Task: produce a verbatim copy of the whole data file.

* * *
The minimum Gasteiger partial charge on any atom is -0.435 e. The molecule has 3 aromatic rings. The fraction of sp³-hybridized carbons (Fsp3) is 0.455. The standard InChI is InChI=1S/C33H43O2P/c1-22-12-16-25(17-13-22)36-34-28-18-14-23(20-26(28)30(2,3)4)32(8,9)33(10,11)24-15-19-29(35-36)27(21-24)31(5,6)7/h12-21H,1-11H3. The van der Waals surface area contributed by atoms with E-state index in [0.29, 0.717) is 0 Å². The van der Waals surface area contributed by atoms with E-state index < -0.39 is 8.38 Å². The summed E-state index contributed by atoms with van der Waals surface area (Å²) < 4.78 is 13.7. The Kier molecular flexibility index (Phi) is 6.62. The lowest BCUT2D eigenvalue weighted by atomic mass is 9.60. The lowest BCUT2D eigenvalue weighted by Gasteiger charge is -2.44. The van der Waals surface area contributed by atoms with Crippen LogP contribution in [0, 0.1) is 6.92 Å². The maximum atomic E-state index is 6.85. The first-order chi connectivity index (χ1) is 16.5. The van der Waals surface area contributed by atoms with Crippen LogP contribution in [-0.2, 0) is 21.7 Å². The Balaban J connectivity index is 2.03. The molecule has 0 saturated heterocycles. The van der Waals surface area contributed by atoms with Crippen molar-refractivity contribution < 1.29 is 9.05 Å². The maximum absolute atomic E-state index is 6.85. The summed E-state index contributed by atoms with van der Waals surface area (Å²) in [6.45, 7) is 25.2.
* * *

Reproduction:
The minimum Gasteiger partial charge on any atom is -0.435 e. The molecule has 3 aromatic rings. The fraction of sp³-hybridized carbons (Fsp3) is 0.455. The standard InChI is InChI=1S/C33H43O2P/c1-22-12-16-25(17-13-22)36-34-28-18-14-23(20-26(28)30(2,3)4)32(8,9)33(10,11)24-15-19-29(35-36)27(21-24)31(5,6)7/h12-21H,1-11H3. The van der Waals surface area contributed by atoms with E-state index in [0.29, 0.717) is 0 Å². The van der Waals surface area contributed by atoms with E-state index < -0.39 is 8.38 Å². The summed E-state index contributed by atoms with van der Waals surface area (Å²) < 4.78 is 13.7. The Kier molecular flexibility index (Phi) is 6.62. The lowest BCUT2D eigenvalue weighted by atomic mass is 9.60. The lowest BCUT2D eigenvalue weighted by Gasteiger charge is -2.44. The van der Waals surface area contributed by atoms with Crippen LogP contribution in [0, 0.1) is 6.92 Å². The maximum atomic E-state index is 6.85. The first-order chi connectivity index (χ1) is 16.5. The van der Waals surface area contributed by atoms with Crippen LogP contribution in [-0.2, 0) is 21.7 Å². The Balaban J connectivity index is 2.03. The molecule has 0 saturated heterocycles. The van der Waals surface area contributed by atoms with Crippen molar-refractivity contribution < 1.29 is 9.05 Å². The maximum absolute atomic E-state index is 6.85. The summed E-state index contributed by atoms with van der Waals surface area (Å²) in [6.45, 7) is 25.2.